A Challenge to Dennis Prager, Death-Penalty Supporter

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Defending costly executions, he writes that "justice should never be a matter of money." Will he follow that argument where it leads?

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Over at Ricochet, Dennis Prager has an item mocking the California ballot initiative that could end the death penalty in the Golden State, in part because doing so would save a lot of taxpayer money.

Says Prager (emphasis added):

There's a ballot measure (in California they're called propositions) to eliminate the death penalty. The idea behind this measure, Proposition 34, is that death penalty is too expensive and therefore should be abolished. The idea is so morally vapid that it's hard to believe people would take it seriously. Justice should never be a matter of money.  Do supporters of Prop. 34 really mean to suggest that, yes, heinous murderers should be executed, but because it's costly we should allow every murderer to live?

What I wonder is if Prager fully understands the implications of his argument, which I'd urge him to carry to its logical conclusion. If justice should never be a matter of money, will he start using his radio show and columns to insist that the people who perform autopsies be adequately trained and funded? Will he urge legislators to approve funds to remedy the atrocious state of forensic investigation in America, and fund "rivalrous redundancy," so that private labs would check up on the work of state-run forensic teams that often make mistakes? Will he insist on compensating the victims of guys like Steven Hayne -- or at least speak out against state laws that leave some wrongly jailed victims of prosecutorial misconduct without any state compensation at all upon their release? Will he speak up against asset-forfeiture laws that give law-enforcement agencies across the country a financial incentive to victimize innocent people?

After all, justice should never be a matter of money, right? And yet all over America, there are countless areas where additional funding could prevent innocents from being subject to unjust state action. But they are never funded, and more often than not conservatives are the ones standing in the way.  

In 2010, the Innocence Project documented 250 cases in which DNA testing overturned wrongful convictions. As Radley Balko wrote in an item discussing the report and its implications (emphasis added):

Calculating the percentage of innocents now in prison is a tricky and controversial process. The numerator itself is difficult enough to figure out. The certainty of DNA testing means we can be positive the 250 cases listed in the Innocence Project report didn't commit the crimes for which they were convicted, and that number also continues to rise. But there are hundreds of other cases in which convictions have been overturned due to a lack of evidence, recantation of eyewitness testimony, or police or prosecutorial misconduct, but for which there was no DNA evidence to establish definitive guilt or innocence. Those were wrongful convictions in that there wasn't sufficient evidence to establish reasonable doubt, but we can't be sure all the accused were factually innocent.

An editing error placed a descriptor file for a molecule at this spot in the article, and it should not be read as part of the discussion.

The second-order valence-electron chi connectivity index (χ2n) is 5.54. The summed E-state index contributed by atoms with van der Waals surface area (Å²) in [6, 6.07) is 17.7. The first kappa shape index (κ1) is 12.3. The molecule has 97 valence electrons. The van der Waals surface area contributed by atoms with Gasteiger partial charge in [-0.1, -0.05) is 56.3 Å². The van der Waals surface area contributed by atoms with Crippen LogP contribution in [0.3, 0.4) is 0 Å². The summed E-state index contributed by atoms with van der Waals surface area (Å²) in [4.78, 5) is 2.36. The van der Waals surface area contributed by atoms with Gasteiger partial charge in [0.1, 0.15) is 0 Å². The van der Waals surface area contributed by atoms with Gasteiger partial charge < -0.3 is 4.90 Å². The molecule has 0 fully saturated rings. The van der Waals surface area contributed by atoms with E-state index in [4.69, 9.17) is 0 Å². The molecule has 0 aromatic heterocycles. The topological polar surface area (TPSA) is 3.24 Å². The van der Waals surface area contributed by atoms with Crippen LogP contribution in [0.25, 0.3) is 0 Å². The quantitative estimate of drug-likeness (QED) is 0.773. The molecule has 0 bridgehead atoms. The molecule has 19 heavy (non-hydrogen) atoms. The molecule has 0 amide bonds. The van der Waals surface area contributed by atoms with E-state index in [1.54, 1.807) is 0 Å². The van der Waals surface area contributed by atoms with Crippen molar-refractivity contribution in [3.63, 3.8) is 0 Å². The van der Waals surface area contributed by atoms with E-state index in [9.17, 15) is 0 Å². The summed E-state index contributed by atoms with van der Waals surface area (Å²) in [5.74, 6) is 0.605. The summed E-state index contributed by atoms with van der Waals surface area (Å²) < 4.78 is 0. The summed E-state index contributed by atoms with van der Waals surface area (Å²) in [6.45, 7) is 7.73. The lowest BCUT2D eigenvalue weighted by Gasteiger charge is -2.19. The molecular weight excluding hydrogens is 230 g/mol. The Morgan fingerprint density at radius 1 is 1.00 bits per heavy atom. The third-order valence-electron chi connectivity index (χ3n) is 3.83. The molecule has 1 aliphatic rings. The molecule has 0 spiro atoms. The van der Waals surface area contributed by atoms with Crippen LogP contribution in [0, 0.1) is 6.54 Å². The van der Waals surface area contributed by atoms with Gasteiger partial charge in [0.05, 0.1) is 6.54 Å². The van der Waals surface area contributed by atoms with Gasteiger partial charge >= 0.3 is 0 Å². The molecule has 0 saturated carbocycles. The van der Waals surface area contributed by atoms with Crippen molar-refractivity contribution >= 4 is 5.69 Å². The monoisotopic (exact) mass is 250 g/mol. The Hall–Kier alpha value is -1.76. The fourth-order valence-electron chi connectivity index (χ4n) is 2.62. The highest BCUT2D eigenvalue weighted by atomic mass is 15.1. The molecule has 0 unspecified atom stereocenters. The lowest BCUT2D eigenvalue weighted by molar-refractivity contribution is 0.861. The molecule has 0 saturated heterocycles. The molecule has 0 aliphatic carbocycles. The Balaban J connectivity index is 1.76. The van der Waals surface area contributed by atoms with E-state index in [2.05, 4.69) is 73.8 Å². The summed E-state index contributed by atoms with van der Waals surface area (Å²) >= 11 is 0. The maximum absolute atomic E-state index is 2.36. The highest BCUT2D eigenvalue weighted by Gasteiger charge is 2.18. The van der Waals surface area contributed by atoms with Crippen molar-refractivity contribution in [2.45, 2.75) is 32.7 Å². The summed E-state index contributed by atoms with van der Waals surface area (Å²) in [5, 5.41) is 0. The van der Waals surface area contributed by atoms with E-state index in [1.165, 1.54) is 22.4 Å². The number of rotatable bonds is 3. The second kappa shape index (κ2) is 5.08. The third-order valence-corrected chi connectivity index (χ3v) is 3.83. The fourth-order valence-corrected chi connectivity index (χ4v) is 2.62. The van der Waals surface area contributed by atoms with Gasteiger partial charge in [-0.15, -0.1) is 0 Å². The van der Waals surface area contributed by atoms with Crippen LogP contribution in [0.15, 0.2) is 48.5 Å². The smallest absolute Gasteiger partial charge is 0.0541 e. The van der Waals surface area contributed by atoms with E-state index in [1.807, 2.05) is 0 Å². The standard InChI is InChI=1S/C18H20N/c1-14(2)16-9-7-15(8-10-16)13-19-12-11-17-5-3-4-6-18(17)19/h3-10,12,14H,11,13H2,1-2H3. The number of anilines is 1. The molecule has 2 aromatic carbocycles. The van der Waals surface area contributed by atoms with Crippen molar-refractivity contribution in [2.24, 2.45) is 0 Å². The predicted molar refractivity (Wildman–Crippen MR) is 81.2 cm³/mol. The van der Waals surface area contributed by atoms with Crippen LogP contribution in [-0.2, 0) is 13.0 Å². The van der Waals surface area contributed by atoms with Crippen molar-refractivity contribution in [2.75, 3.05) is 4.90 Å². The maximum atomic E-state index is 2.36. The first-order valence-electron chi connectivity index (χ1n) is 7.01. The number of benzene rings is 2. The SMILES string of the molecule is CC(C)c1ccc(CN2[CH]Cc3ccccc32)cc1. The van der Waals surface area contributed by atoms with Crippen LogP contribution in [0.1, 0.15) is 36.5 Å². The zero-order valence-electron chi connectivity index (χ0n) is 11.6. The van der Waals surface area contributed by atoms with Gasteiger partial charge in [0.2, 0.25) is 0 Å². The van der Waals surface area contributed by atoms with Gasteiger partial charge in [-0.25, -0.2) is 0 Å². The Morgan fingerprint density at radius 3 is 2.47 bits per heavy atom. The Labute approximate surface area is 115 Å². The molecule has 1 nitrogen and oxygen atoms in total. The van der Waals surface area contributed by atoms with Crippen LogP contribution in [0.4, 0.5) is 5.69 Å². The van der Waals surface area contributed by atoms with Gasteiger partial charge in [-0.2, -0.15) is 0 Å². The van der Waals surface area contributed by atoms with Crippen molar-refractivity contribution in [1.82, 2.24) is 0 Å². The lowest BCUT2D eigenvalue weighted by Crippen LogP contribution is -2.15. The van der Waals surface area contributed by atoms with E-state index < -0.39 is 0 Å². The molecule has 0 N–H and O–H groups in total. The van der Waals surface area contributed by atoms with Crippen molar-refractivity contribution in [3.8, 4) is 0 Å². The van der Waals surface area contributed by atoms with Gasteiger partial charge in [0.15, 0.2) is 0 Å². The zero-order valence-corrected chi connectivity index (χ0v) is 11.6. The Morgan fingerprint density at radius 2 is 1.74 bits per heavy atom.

Most prosecutors fight requests for post-conviction DNA testing. That means the discovery of wrongful convictions is limited by the time and resources available to the Innocence Project and similar legal aid organizations to fight for a test in court. It's notable that in one of the few jurisdictions where the district attorney is actively seeking out wrongful convictions -- Dallas County, Texas -- the county by itself has seen more exonerations than all but a handful of individual states. If prosecutors in other jurisdictions were to follow Dallas D.A. Craig Watkins' lead, that 250 figure would be significantly higher.

So why not fund a program that pays for post-conviction DNA testing in all states, and in all cases where physical evidence that could exonerate an innocent convict is available? The evidence that doing so would free at least one innocent person is so overwhelming that to argue otherwise would be absurd. The real number of innocents exonerated would be much higher. But even if only one innocent were freed, Mr. Prager, should the funds be allocated, or would justice prove too expensive? If only death-penalty supporters were as outraged by flaws in the criminal-justice system as in the prospect of executions halting, the case for halting executions would be much weaker than it is.

At present, the case is strong.

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Conor Friedersdorf is a staff writer at The Atlantic, where he focuses on politics and national affairs. He lives in Venice, California, and is the founding editor of The Best of Journalism, a newsletter devoted to exceptional nonfiction.

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